The chickens that emerged from the oven at the Inn at Celebrity Dairy, a B&B and goat cheese farm in Siler City, North Carolina, permeated the kitchen with the warmly familiar aroma of Sunday dinner, but these birds didn’t look anything like your standard roasters. One had unusually long legs that poked out of the pan; another had a meaty breast that burst through its thick, burnished skin; and a third looked as lean as a long-distance runner. A local chef named Andrea Reusing carved each one carefully and stole a few bites. “This is what chicken is supposed to taste like,” she said, with a wide grin. Sneaking a few morsels myself, I was amazed at the range of flavors and textures, from rich and gamy to satiny and succulent.
I’d made the trip to this old farming community in central North Carolina to take part in what surely constitutes a rarity in the world of gastronomy: a chicken tasting. Specifically, it was a tasting of three vintage breeds—the long-legged Barred Plymouth Rock, the full-breasted Dark Cornish, and the gangly Buckeye—all of them formerly prized varieties on American farms that are virtually unknown to the present-day chicken-eating public. At a long table in the living room sat 20 or so farmers, breeders, chefs, and others who had flocked here to taste these heritage birds and to brainstorm ways to bring them back to the table.
The event was hosted by the American Livestock Breeds Conservancy, a nonprofit group dedicated to the revival and conservation of rare farm breeds. Hosting culinary events hasn’t been the traditional bailiwick of the ALBC, whose primary mission has been researching and cataloguing old breeds valued by farmers on the livestock show circuit who appreciate them for their colorful history and appearance. Lately, though, cooks have been rediscovering the gustatory pleasures of these hitherto hard-to-find birds, which have fuller and more-distinct flavors than both their supermarket counterparts and even most organic, pasture-raised poultry. The vast majority of chickens in those categories belong to a single commercial crossbreed called Corn Rock, which has dominated the poultry market since the 1960s and has been scientifically engineered so that the birds mature in six weeks, as compared with vintage-breed birds, which are slaughtered after 16 weeks and thus have a deeper flavor and firmer texture.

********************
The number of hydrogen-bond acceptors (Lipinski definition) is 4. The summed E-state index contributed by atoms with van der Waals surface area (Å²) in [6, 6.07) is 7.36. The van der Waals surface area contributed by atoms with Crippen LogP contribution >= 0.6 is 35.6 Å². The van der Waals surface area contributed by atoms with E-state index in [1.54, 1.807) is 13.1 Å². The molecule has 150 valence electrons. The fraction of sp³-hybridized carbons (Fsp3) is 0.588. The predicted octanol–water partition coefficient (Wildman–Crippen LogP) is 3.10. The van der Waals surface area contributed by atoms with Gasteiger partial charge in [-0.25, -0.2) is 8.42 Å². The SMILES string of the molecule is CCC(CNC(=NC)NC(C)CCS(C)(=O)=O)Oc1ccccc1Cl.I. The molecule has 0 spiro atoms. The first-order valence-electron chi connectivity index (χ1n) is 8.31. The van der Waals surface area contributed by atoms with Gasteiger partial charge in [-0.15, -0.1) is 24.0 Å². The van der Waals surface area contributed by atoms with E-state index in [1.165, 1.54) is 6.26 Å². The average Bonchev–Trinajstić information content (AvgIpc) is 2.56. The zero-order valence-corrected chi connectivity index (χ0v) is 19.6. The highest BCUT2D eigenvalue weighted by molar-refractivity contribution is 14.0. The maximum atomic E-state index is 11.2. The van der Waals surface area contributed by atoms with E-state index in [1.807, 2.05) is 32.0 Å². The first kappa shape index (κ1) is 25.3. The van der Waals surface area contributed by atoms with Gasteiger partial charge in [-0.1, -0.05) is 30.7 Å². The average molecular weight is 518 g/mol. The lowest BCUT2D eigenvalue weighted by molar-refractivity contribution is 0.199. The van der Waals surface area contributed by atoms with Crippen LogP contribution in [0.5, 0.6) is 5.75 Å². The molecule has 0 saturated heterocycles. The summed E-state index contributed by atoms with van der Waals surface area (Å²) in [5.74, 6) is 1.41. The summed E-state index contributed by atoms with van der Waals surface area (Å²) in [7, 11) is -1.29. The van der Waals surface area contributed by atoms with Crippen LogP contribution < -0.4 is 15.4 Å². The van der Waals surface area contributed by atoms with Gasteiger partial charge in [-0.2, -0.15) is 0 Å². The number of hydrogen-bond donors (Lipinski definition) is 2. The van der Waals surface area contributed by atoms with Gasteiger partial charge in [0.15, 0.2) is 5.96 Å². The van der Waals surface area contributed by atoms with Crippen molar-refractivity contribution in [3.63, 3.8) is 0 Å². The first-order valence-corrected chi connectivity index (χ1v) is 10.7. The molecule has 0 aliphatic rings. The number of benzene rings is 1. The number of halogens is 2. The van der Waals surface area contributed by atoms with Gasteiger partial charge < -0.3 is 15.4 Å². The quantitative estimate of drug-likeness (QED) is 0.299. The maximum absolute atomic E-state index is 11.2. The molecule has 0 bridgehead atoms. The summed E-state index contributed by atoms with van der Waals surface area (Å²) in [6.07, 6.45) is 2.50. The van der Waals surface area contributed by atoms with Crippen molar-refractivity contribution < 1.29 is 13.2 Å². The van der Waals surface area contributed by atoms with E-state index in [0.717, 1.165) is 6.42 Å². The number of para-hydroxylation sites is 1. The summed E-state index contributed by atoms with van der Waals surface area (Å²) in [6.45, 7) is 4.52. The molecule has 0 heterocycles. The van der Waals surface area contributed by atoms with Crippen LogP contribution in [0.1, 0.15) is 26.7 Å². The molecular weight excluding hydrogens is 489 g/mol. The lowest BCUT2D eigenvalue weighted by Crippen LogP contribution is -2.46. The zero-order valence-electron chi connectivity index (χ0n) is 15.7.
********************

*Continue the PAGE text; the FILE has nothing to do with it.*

“The farmers who have maintained these breeds have always known that they taste better,” said Don Schrider, a friendly ALBC employee in his early 40s, as we sat down to the tasting. He gave an affectionate peroration on the Buckeye, which, he explained, was invented by an Ohio farmwife named Nettie Metcalf in the late 1800s. Schrider had raised the Buckeyes being served and had reason to be proud; they had dark, delicious thighs and fragrant white meat. The two other heritage varieties we were sampling—Dark Cornish and Barred Plymouth Rock—were from a fourth-generation Kansas poultry farmer named Frank Reese, who is renowned in poultry circles for the genetic purity of his breeding stock and is credited with popularizing heritage-breed turkeys, with the help of Slow Food, the global organization dedicated to preserving traditional foodways.
Today, old-breed chickens are on the rebound. Farmers are raising Buckeyes through Slow Food’s Renewing America’s Food Traditions project, and Reese’s chickens are available through the mail-order company Heritage Foods USA. Soon Reese will reintroduce two more once popular birds: Black Jersey Giants (a large variety once favored for roasting) and New Hampshire Reds. Chefs like Andrea Reusing—who has served many of these birds at her restaurant, Lantern, in Chapel Hill, North Carolina—are learning how to cook with these diverse chickens, and home cooks are singing their praises, too.
“A woman called me in tears not too long ago,” Reese told me recently. She wanted to let the farmer know that she had bought one of his Barred Plymouth Rock birds and, after 40 years of marriage, had finally made chicken and dumplings that met with her husband’s enthusiastic approval. She had convinced herself that she was a flawed cook. “She said to me, ‘Now I know that all these years it wasn’t me. It was the chicken.'”